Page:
Early estimates anticipate large budget shortfall in Washington

While official projections will not be released until June, early indicators from Washington State’s Chief Economist Dr. Steven Lerch, puts the upcoming budget shortfall in the billions of dollars for the current and next two-year budget cycle. 

The Legislature budgets on two-year cycles (biennium) to pay for daily costs of government like public schools, health care, public lands, state law enforcement, mental health care, and much more, which currently equates to $53 billion in 2019-21. 

The preliminary numbers estimate a $3.8 billion shortfall for the remainder of the current budget that runs through June 2021, giving lawmakers a short amount of time to address it. The same early and unofficial forecast anticipates a $3.3 billion shortfall in the 2021-23 state budget. 

It’s important to note that the Legislature does have reserves both through unspent dollars as well as a constitutionally protected emergency fund that currently contains around $2 billion.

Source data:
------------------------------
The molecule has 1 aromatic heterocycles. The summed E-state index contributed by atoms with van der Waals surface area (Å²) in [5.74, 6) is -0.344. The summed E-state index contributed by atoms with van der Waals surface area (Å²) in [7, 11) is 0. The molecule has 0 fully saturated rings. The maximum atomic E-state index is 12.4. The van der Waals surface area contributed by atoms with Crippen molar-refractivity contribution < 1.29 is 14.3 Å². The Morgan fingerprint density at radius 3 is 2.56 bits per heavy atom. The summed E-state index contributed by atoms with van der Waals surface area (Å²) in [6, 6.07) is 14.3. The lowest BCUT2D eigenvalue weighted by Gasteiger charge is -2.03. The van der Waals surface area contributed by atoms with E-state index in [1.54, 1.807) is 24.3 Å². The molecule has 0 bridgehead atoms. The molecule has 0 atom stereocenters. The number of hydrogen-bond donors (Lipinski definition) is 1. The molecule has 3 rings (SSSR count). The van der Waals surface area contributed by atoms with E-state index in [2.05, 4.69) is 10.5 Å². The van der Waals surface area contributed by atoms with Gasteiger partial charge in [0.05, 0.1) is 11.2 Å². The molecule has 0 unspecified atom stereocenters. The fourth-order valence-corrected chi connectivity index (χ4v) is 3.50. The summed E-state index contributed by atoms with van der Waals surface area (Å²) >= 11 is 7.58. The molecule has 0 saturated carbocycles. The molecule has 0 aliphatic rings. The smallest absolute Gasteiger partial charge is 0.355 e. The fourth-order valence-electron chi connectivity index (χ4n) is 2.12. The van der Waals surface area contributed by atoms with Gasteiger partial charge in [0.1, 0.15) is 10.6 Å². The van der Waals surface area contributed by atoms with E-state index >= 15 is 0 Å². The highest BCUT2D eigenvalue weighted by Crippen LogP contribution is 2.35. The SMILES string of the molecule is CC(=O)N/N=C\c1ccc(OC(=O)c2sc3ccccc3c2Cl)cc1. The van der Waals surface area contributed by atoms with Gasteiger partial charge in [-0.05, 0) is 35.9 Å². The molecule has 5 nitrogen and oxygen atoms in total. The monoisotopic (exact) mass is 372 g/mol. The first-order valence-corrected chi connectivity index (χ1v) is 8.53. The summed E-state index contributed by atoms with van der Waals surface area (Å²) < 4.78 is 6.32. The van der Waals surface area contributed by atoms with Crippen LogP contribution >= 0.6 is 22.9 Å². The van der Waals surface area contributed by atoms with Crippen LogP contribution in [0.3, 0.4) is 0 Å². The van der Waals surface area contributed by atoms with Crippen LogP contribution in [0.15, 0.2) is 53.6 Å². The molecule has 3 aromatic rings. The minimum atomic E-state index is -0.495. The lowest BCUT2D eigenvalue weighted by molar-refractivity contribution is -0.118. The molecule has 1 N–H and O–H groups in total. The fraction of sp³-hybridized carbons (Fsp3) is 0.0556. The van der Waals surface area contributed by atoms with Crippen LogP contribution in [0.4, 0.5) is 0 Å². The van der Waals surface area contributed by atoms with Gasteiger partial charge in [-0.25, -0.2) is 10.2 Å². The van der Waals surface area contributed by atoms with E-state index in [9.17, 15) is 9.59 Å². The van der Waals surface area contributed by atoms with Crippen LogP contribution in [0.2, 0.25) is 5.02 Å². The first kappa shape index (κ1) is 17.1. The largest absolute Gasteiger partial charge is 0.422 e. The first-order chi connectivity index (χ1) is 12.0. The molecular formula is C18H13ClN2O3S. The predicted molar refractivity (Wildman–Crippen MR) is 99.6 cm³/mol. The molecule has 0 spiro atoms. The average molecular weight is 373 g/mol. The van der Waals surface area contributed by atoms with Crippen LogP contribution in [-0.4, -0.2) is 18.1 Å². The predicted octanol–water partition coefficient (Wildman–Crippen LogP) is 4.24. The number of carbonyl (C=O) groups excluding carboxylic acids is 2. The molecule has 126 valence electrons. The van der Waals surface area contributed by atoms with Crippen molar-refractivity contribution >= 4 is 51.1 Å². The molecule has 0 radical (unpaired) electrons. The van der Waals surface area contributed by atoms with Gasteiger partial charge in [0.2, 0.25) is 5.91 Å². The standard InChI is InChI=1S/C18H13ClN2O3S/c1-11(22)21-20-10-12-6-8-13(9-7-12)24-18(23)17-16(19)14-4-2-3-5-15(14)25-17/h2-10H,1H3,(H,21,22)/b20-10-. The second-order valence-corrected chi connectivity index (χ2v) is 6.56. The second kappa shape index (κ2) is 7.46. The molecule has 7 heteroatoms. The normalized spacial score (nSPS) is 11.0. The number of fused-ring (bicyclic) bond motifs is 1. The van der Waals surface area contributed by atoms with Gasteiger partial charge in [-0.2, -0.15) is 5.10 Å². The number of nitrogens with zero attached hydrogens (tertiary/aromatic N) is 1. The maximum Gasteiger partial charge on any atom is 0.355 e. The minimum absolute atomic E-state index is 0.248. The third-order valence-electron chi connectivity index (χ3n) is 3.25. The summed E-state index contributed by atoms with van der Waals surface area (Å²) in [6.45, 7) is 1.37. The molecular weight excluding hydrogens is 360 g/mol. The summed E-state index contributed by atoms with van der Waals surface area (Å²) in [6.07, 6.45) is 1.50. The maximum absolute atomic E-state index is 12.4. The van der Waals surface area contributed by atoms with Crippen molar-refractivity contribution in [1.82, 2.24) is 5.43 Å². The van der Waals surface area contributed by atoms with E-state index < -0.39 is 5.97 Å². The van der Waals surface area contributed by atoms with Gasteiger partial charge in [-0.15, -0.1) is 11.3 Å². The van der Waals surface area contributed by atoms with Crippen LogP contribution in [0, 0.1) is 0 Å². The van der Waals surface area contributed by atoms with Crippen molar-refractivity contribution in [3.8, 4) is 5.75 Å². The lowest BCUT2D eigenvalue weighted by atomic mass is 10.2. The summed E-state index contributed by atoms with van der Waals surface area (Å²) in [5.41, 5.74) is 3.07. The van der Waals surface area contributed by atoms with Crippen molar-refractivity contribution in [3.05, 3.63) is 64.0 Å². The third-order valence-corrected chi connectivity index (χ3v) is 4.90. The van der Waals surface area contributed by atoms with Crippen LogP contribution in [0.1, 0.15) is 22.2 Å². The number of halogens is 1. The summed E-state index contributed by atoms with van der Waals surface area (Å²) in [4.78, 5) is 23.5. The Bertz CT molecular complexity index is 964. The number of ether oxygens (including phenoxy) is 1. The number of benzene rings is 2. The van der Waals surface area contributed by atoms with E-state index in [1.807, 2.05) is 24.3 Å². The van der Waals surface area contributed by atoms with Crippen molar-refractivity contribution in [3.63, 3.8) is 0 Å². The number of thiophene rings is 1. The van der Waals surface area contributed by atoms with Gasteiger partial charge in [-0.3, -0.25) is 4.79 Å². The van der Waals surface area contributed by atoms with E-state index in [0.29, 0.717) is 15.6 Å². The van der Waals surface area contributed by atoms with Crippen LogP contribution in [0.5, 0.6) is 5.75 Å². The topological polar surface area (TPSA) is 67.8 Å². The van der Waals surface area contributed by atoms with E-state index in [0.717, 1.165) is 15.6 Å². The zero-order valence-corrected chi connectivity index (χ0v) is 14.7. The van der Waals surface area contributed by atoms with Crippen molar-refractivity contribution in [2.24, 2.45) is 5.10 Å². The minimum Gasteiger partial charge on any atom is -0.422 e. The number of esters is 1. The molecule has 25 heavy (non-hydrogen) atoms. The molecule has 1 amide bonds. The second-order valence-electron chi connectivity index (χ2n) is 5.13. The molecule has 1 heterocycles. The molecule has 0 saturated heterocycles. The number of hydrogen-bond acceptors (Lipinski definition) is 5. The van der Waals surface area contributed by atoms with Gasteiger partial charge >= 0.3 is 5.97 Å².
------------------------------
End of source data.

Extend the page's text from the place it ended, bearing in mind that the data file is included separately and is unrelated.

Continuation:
While it’s too early to say exactly what legislators will do it’s likely to involve a mix of spending cuts, tax increases, and other short-term measures to keep the state budget on track. Unlike the federal government, the state must have a balanced budget and cannot print money. 

While the challenge is not unprecedented given the budget challenges legislators navigated following the 2008 recession, it’s a great reminder that credit unions must continue sharing the incredible work you’re doing to serve the needs of your members at a time when lawmakers will review all available revenue, which would include the tax treatment that is part of the credit union structure. 

If you have any questions or would like assistance with contacting your local legislators please do not hesitate to contact me at [email protected]

Posted in Advocacy on the Move.